Earlier this year, the maker of SHISEIDO, Anessa and NARS began making this formula for medical institutions.
The firm said it has decided to produce the hand sanitiser for the general public in response to popular demand for the product.
The hand sanitisers will be available in 500ml pump bottles as well as 500ml refill packs so pumps can be reused. The company did not disclose the price of the products.
They will be available in retail outlets such as supermarkets, cosmetic specialty stores and drugstores in Tokyo first before expanding to other regions in Japan, said Shiseido.
“We plan to expand our sales area by taking into consideration the market environment.”
This newly developed alcohol-based formulation contains moisturising ingredients like glycerol and triisooctanoate glycerine.
It was designed to be gentle on ‘sensitive and raw’ hands, which tend to become dry and raw with frequent use of alcohol-based sanitisers.
The formula was approved by the Japanese Ministry of Health, Labour and Welfare as a ‘designated quasi drug’.
The firm has also made the formulation public in hopes other companies can help manufacture the formulation as well.
The firm began production of the hand sanitiser since April this year at its Nasu Factory and expanded the manufacture of the products at three more local factories: Osaka Factory, Kakegawa Factory and Kuki Factory.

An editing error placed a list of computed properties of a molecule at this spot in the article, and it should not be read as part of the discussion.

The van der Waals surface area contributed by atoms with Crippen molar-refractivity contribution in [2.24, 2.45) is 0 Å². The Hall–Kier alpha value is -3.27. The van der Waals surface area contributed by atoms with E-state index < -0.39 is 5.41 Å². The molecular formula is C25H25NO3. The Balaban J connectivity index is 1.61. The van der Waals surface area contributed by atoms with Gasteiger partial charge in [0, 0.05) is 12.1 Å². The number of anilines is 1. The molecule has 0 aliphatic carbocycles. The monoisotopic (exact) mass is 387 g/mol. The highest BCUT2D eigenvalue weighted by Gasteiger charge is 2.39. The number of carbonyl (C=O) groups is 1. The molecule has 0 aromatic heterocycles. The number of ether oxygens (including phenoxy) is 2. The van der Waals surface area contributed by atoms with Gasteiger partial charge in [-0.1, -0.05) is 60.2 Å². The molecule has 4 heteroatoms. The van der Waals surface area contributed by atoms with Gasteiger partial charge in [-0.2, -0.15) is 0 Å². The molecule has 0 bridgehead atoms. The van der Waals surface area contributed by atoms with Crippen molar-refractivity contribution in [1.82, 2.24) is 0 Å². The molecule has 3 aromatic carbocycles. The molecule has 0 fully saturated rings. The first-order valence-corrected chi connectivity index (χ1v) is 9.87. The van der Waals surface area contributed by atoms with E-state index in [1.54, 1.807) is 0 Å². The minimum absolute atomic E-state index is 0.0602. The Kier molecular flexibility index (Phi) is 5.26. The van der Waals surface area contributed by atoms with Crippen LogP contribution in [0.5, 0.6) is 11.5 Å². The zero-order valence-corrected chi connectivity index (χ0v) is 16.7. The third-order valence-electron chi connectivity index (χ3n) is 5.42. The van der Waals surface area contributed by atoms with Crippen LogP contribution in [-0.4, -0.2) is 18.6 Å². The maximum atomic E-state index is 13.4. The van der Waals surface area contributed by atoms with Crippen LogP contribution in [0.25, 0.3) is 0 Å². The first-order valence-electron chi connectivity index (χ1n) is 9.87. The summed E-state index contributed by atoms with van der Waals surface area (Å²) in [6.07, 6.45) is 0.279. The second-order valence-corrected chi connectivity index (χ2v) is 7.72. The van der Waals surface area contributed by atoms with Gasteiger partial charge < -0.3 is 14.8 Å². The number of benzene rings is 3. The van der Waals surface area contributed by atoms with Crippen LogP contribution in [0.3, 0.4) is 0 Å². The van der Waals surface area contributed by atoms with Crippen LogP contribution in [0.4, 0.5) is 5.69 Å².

This enabled the firm to produce 200,000 bottles a month, approximately 100,000 litres.
For the past few months, Shiseido has been producing mainly for medical institutes and facilities.
The firm donated 200,000 bottles of hand sanitisers to medical institutes in Japan through the Japan Medical Association.
Production was expanded outside of Japan into France and the US to supply medical institutions in their respective regions.
Shiseido Americas produced and donated over 120,000 units of hand sanitisers to more than 75 hospitals and non-profit organizations, to help address a shortage of sanitiser at these facilities.
Additionally, Shiseido produced more than 375,000 units of sanitisers at its two French factories located at the Cosmetic Valley in order to compensate for the shortage of sanitisers at hospitals and elderly care facilities in the country.
These initiatives were a part of the company’s policy to “consider all possibilities available to us, as a cosmetics company, to suppress the spread of the Coronavirus infection and take immediate action,” said president and CEO Masahiko Uotani.
In addition to producing and donating the hand sanitisers, the firm has also provided beauty and personal care products such as serums, facial wash and shampoo to medical professionals in Japan, China, Indonesia, Taiwan, Singapore and Thailand.
The company also has donated one million euros to the Red Cross which was split between the five arms of the organisation in France, Italy, Spain, Germany and the UK.